President Obama said he’s on a personal mission to combat soaring tuition and to make higher education more affordable.
Keith Srakocic • Associated Press,
Obama unveils broad new plan to make college more affordable
- Article by: Philip Rucker and Nick Anderson
- Washington Post
- August 23, 2013 - 11:07 AM
BUFFALO, N.Y. – President Obama declared a crisis in the soaring cost of higher education Thursday and unveiled a broad new plan that aims to make college education more affordable by tying federal financial aid to new college ratings.
The plan, which Obama rolled out as he opened a two-day campaign-style bus tour of college campuses, would create a rating system beginning in 2015 to evaluate colleges on tuition, the percentage of low-income students, graduation rates and debt of graduates.
Eventually, as an incentive for schools to make improvements in these areas, federal financial aid would be awarded based on those ratings. Obama said he could create the ratings system through executive action, but the plan to reallocate federal aid based on the ratings would require congressional approval.
“Higher education should not be a luxury. It is an economic imperative that every family in America should be able to afford,” Obama told students at the University at Buffalo.
Obama said that in a global knowledge-based economy, a quality college education is more important than ever. He pitched the ratings system as a consumer guide for students and their parents, evaluating which schools offer “the bigger bang for the buck.”
A two-pronged approach
The average tuition at public four-year colleges has increased by more than 250 percent over the past three decades, while incomes for typical families grew by only 16 percent, according to College Board and census data that Obama cited. This trend, he said, is a “crisis” and represents “a barrier and a burden to too many American families.”
Obama seeks to make college more affordable in two ways. First, the ratings would reward colleges that offer “value.” A school that holds down average tuition and student-loan debt could rise in the ratings, which means that the system would act as an incentive for colleges to keep those costs as low as possible. In addition, higher-rated schools would qualify for larger federal grants, making them more affordable.
Obama’s proposal comes as the White House prepares for battle with House Republicans on a series of fiscal issues in the fall, and it is not clear whether he can succeed in persuading lawmakers to back this or any other initiative. Rep. John Kline, R-Minn., chairman of the House Committee on Education and the Workforce, applauded Obama’s goal of promoting innovation and competition. But he added: “I remain concerned that imposing an arbitrary college ranking system could curtail the very innovation we hope to encourage — and even lead to federal price controls.”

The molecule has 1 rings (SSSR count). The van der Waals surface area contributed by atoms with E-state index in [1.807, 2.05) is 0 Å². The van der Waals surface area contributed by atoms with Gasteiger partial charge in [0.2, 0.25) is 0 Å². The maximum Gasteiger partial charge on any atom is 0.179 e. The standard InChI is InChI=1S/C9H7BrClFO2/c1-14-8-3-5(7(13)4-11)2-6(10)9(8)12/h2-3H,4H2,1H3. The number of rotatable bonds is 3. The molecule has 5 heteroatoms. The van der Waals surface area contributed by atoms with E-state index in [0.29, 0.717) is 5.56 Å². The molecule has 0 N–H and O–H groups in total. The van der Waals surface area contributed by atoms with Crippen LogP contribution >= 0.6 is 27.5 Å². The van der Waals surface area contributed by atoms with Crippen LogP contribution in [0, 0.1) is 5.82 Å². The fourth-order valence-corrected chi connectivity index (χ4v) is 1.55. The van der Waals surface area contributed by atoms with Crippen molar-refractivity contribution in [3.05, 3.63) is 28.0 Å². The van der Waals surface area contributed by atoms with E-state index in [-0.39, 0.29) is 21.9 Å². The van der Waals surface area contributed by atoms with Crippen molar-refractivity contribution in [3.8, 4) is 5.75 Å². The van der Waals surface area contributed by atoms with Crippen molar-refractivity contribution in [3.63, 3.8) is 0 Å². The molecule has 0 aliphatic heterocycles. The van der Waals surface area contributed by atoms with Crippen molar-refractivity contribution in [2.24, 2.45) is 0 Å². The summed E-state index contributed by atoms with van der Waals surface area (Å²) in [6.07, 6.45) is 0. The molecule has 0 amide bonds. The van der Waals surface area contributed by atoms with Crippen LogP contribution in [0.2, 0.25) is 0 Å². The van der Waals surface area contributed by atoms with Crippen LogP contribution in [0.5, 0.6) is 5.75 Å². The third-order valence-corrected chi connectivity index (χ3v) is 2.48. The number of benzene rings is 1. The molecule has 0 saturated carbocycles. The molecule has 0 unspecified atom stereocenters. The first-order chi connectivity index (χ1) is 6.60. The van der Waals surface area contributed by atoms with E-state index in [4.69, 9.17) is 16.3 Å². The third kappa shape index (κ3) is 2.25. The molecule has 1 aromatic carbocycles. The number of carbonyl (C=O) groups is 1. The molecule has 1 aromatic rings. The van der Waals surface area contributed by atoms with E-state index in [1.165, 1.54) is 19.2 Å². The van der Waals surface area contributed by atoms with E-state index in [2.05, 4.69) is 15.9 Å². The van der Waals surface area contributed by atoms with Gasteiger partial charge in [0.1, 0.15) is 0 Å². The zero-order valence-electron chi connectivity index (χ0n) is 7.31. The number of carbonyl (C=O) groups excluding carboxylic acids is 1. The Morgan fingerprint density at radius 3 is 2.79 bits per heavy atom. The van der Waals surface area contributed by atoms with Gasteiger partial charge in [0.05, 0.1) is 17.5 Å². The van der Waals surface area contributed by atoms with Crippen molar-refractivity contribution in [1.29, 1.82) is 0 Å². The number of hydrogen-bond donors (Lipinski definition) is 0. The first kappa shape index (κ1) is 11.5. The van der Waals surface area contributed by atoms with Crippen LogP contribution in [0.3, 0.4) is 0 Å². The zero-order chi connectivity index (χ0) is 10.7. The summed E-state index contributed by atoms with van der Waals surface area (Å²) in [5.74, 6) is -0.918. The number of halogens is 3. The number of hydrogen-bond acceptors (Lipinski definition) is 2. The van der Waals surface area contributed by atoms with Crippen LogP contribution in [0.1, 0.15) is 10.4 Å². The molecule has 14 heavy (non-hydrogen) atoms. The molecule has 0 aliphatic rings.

Obama said his plan includes some accountability measures to ensure that students who receive federal financial aid complete their courses each semester before receiving new grants.
In Minnesota, the proposals met with a fair amount of skepticism. David Anderson, the president of St. Olaf College in Northfield, agreed that costs are a growing concern, but he shrugged off the idea of “shaming” colleges to hold down prices.
“We’re not ashamed of the cost of a St. Olaf education in relation to the value that’s received,” he said. “So the president’s not going to shame our institution with a public-relations campaign.” This year, St. Olaf is charging $49,996 for tuition, room and board.
Anderson said it’s natural to ask if colleges are providing value for the money, but he’s “very dubious” about the proposed rating system. “The question then becomes, how are we going to measure value?” he asked. “That’s obviously the hard part.”.
Steven Poskanzer, the president of Carleton College, said the “obvious potential flaw with this proposal is that it could fail to account for the huge differences among colleges.” For example, he said, “a college that trains superb teachers and social workers isn’t going to have starting salaries for graduates that match those of a business school.”
Eva von Dassow, an associate professor of classical and near eastern studies at the University of Minnesota, said she’s concerned the proposal would undercut the purpose of higher education. “The framing of the problem is fundamentally that money is the only value to education,” she said. “This reduces education to vocational training.”
Staff writer Maura Lerner contributed to this report.
© 2013 Star Tribune